August 11, 2007


Last of the Mohicans 1

Review by Dan HeadThere aren’t nearly enough comics on the market today by writer Roy Thomas. I don’t know if that’s because Thomas chooses not to work all that much anymore or if some genius at the Big Two thinks he’s no longer fashionable, but either way, I miss his work. I came late to his work. I discovered it only recently via Dark Horse’s reprints on the old Conan series from Marvel, but I’ve become a big fan, and I bought this book solely because I saw Thomas’s name on the cover. And yet in a larger sense I’ve gotta say that it’s way past time that Marvel did a treatment of this story. The company owes so much of what it is today to James Fennimore Cooper’s idea of the lonely ranger who exists outside of society even as he protects that same society from the evils of others on who also exist on the outside. In many ways, I think Last of the Mohicans is the original superhero story, and as such it only makes sense that the industry leader should be the one to tackle the subject matter.

Our story opens during the French and Indian War. The blue blood daughters of an English Officer have come out to the frontier for a visit just as French troops arrive along with a tribe of Huron reinforcements. But the girls will not be dissuaded from visiting their father at Fort William Henry despite the dangers of the road, and so they set out alone along with their protector, Major Heyward, and an untrustworthy indian guide named Magua. Luckily for them, the white ranger Natty Bumpo and his trustworthy Mohican Indian friends arrive just in the nick of time to save them from a Huron ambush. And then things get interesting.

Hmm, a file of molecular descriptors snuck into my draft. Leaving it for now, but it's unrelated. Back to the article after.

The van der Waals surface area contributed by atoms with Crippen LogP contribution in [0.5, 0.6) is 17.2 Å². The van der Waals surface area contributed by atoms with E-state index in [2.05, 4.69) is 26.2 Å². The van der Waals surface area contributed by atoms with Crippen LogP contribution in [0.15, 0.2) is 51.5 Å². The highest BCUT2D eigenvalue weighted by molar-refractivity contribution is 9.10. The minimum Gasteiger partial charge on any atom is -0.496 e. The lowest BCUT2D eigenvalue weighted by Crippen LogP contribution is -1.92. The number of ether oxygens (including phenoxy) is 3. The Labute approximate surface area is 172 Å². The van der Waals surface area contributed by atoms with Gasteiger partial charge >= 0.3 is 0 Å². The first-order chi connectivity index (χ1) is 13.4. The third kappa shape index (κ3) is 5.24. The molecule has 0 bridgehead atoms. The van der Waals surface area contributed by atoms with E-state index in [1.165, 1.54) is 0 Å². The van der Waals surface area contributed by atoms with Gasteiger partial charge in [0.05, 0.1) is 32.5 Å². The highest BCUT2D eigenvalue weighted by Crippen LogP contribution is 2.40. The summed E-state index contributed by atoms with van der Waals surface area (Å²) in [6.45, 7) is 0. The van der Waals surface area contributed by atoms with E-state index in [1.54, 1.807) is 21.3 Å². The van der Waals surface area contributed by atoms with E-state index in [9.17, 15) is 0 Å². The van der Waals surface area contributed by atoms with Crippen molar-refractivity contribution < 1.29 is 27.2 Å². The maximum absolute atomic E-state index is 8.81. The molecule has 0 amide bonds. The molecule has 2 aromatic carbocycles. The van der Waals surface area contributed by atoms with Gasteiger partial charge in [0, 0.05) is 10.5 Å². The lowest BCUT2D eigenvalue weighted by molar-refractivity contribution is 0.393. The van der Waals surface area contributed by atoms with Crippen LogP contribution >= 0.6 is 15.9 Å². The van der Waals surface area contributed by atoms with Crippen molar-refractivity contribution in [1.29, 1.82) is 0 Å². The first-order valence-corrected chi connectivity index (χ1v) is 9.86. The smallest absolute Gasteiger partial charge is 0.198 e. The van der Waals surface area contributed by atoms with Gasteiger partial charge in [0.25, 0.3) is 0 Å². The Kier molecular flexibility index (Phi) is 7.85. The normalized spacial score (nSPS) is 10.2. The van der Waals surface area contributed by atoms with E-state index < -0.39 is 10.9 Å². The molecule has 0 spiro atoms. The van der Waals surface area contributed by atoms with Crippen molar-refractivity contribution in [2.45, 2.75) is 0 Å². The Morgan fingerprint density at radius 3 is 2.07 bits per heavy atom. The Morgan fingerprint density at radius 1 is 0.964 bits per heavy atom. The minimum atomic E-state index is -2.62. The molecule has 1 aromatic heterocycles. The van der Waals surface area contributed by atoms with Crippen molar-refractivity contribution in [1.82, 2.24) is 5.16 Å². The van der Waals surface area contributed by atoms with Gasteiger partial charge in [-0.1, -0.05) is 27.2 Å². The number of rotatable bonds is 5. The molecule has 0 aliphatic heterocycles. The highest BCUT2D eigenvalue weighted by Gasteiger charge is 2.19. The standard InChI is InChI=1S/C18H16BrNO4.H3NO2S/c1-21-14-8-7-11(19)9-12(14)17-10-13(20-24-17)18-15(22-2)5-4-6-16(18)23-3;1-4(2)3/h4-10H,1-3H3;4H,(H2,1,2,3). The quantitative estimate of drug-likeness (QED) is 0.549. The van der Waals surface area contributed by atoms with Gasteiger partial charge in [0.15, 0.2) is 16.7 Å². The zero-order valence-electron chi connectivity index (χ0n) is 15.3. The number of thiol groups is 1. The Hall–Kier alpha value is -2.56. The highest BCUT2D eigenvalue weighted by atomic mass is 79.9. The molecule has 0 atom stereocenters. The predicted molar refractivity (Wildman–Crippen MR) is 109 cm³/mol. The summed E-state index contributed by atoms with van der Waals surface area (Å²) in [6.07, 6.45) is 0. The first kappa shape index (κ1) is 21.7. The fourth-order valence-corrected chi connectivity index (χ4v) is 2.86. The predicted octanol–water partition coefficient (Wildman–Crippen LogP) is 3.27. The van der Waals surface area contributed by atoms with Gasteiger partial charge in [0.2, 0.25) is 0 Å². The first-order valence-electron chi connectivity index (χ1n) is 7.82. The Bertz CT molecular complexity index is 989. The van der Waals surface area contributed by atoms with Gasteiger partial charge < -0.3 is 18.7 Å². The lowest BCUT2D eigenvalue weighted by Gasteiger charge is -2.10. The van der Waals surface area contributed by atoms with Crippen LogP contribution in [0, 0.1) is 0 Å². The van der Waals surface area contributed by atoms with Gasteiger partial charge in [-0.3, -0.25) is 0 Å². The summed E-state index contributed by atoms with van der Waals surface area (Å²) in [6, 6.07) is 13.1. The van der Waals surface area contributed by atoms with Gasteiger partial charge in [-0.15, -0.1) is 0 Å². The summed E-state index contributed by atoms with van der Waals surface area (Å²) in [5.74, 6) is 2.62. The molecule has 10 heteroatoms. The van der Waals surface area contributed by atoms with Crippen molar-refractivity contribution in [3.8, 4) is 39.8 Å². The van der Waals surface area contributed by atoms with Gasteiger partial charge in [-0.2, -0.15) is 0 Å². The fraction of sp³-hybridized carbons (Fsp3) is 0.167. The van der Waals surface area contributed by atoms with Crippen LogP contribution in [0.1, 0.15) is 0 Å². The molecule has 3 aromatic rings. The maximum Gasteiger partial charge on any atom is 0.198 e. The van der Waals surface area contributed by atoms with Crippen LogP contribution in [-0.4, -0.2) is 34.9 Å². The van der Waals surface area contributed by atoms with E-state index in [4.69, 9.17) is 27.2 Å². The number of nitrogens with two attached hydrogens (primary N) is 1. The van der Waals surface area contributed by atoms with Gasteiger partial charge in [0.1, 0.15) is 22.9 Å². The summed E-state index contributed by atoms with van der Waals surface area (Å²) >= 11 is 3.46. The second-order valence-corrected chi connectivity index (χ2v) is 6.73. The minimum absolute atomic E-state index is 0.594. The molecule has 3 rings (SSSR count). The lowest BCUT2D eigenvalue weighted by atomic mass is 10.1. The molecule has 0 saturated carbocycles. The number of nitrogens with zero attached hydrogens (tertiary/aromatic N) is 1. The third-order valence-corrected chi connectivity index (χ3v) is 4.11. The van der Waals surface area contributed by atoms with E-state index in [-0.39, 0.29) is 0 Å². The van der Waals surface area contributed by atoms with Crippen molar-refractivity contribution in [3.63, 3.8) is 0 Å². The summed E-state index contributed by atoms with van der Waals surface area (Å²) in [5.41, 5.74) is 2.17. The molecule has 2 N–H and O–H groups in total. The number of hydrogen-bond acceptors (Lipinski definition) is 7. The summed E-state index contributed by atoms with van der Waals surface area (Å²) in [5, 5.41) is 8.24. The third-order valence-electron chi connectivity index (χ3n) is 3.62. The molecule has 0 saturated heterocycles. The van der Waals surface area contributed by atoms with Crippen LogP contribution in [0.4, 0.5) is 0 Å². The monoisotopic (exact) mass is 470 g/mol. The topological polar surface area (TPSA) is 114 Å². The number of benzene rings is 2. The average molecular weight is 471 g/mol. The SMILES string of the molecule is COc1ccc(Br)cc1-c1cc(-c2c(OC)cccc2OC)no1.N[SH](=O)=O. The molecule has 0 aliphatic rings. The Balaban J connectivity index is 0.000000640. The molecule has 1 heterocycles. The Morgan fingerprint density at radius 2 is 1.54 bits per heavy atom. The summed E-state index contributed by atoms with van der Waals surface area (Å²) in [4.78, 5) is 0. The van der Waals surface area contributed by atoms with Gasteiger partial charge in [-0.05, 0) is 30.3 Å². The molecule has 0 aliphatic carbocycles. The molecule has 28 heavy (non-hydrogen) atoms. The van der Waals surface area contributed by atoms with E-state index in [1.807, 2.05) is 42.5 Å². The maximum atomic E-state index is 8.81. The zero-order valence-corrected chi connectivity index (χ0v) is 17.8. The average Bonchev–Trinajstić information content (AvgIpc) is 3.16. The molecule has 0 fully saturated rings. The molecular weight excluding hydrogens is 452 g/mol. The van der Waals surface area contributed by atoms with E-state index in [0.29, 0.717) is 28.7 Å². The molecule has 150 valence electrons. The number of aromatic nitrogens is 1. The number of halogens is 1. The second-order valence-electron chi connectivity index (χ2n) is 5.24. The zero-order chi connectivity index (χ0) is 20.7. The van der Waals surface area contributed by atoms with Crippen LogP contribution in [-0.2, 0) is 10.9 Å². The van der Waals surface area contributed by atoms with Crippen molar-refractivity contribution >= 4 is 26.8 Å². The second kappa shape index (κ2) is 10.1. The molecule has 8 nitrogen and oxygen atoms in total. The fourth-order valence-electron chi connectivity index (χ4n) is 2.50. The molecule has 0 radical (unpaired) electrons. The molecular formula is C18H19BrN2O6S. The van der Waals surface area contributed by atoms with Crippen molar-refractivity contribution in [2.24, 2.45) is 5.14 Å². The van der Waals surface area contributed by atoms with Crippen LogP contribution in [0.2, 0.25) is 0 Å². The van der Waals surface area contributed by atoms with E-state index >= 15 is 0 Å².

Fennimore Cooper’s story isn’t the most historically accurate piece of fiction in the history of American literature, but I like it because although it gets some basic facts wrong about the Indians in question, it sticks close to reality when concerned with the life and skills a frontiersman might have needed to stay alive in what was quite literally Indian country. In the book, Bumpo and company spend a lot of time moving quietly and leaving tracks that no human tracker could follow. This adaptation succeeds because Thomas has found a way to keep that part of Cooper’s vision intact even as he ups the visual spectacle of the comic over and above what was represented in the original prose story. I also liked the fact that Thomas kept as much of the original dialogue as possible. It must have been some feat of research to decide what to leave in, what to cut, and what to attempt to abridge. I’ve read the original several times and couldn’t spot any places where the abridgement was overt and noticeable.
Rob's review:  I don't disagree with any of Head's points, but I didn't find LAST OF THE MOHICANS #1 compelling. Maybe the problem is the source: an overrated "classic" with a difficult plot and stilted dialog.

I hope kids will pick up the comics (or the trade paperback) at the library and be inspired to read. But I'd recommend spending $5 or whatever on the novel rather than $18 on the comics.

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